“Home”: For a man dealing with mental illness, there’s no place like it


Few movies have gotten mental illness right, preferring to treat it as a quirk (“The Dream Team”), an affectation (“Henry and Joon”) or a menace (most horror movies). There’s a great movie coming out this spring called “Infinitely Polar Bear,” starring Mark Ruffalo as a father dealing with bipolar disorder. He doesn’t defeat mental illness at the end of the film, and it doesn’t defeat him, because that’s not what happens. He just lives with it, through good days and rough days, like any other chronic disease.

Jono Oliver’s “Home” is another film that gets it right. The affecting and low-key drama skips past the usual dramatic scenes of someone who has suffered a psychotic breakdown, instead showing us the quieter but more convincing struggle of someone trying to piece his life back together afterwards.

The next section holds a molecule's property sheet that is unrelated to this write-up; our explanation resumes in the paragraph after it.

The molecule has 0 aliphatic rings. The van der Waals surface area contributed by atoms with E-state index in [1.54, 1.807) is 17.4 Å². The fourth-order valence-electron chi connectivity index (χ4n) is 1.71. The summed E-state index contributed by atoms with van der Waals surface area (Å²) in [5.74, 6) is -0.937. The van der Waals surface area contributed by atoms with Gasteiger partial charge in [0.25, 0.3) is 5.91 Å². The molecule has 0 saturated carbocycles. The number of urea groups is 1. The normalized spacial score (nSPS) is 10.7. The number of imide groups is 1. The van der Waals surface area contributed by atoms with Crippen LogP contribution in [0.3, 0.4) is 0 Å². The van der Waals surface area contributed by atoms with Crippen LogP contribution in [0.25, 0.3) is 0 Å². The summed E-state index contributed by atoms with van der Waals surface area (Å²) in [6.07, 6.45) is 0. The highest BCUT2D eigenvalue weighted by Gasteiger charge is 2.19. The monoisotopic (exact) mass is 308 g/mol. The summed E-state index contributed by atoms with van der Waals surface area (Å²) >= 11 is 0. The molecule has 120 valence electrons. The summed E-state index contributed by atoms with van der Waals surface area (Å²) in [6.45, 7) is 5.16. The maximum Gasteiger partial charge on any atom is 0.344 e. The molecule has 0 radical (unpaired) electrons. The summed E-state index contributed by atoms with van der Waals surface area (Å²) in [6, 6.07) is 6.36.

Given its authenticity, it’s no surprise that the National Alliance on Mental Illness — Wisconsin is sponsoring a screening of “Home” on Thursday, Feb. 27 at 7 p.m. at the Barrymore Theatre, 2090 Atwood Ave. The screening is free, although audience members are encouraged to make donations and to pre-register online. Oliver will take part in a meet-and-greet session before the film at 5:30 p.m. and a Q&A afterwards. And, in a late announcement, the film’s star, Gbenga Akinnagbe, is also flying into Madison for the Barrymore event. (If you can’t make the screening, “Home” is also on Netflix.)

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